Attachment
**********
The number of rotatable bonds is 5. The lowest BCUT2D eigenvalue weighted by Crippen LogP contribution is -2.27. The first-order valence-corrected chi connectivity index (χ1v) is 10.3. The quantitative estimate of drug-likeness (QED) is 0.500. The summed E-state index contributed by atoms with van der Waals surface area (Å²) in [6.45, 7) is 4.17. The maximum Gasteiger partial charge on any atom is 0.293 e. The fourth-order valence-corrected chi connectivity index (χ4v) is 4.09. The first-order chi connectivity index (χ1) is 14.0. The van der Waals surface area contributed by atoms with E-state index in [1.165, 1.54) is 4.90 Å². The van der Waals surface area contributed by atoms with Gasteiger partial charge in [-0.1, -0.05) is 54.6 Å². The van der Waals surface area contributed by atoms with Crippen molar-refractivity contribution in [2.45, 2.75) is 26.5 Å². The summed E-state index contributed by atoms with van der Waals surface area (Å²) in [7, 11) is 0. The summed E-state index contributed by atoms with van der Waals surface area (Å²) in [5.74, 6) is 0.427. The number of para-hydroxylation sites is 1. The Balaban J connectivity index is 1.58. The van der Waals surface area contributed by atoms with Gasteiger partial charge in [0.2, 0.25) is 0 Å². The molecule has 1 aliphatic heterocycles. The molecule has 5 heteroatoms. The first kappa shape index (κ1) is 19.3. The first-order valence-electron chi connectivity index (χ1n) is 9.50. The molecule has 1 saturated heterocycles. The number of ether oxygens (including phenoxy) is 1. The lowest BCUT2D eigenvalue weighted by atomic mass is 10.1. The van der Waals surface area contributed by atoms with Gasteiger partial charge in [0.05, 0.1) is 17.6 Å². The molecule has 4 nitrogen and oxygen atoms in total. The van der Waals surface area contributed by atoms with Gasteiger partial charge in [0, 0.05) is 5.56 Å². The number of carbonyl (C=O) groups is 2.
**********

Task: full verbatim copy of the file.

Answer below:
The number of rotatable bonds is 5. The lowest BCUT2D eigenvalue weighted by Crippen LogP contribution is -2.27. The first-order valence-corrected chi connectivity index (χ1v) is 10.3. The quantitative estimate of drug-likeness (QED) is 0.500. The summed E-state index contributed by atoms with van der Waals surface area (Å²) in [6.45, 7) is 4.17. The maximum Gasteiger partial charge on any atom is 0.293 e. The fourth-order valence-corrected chi connectivity index (χ4v) is 4.09. The first-order chi connectivity index (χ1) is 14.0. The van der Waals surface area contributed by atoms with E-state index in [1.165, 1.54) is 4.90 Å². The van der Waals surface area contributed by atoms with Gasteiger partial charge in [-0.1, -0.05) is 54.6 Å². The van der Waals surface area contributed by atoms with Crippen molar-refractivity contribution in [2.45, 2.75) is 26.5 Å². The summed E-state index contributed by atoms with van der Waals surface area (Å²) in [7, 11) is 0. The summed E-state index contributed by atoms with van der Waals surface area (Å²) in [5.74, 6) is 0.427. The number of para-hydroxylation sites is 1. The Balaban J connectivity index is 1.58. The van der Waals surface area contributed by atoms with Gasteiger partial charge in [0.2, 0.25) is 0 Å². The molecule has 1 aliphatic heterocycles. The molecule has 5 heteroatoms. The first kappa shape index (κ1) is 19.3. The first-order valence-electron chi connectivity index (χ1n) is 9.50. The molecule has 1 saturated heterocycles. The number of ether oxygens (including phenoxy) is 1. The lowest BCUT2D eigenvalue weighted by atomic mass is 10.1. The van der Waals surface area contributed by atoms with Gasteiger partial charge in [0.05, 0.1) is 17.6 Å². The molecule has 4 nitrogen and oxygen atoms in total. The van der Waals surface area contributed by atoms with Gasteiger partial charge in [0, 0.05) is 5.56 Å². The number of carbonyl (C=O) groups is 2.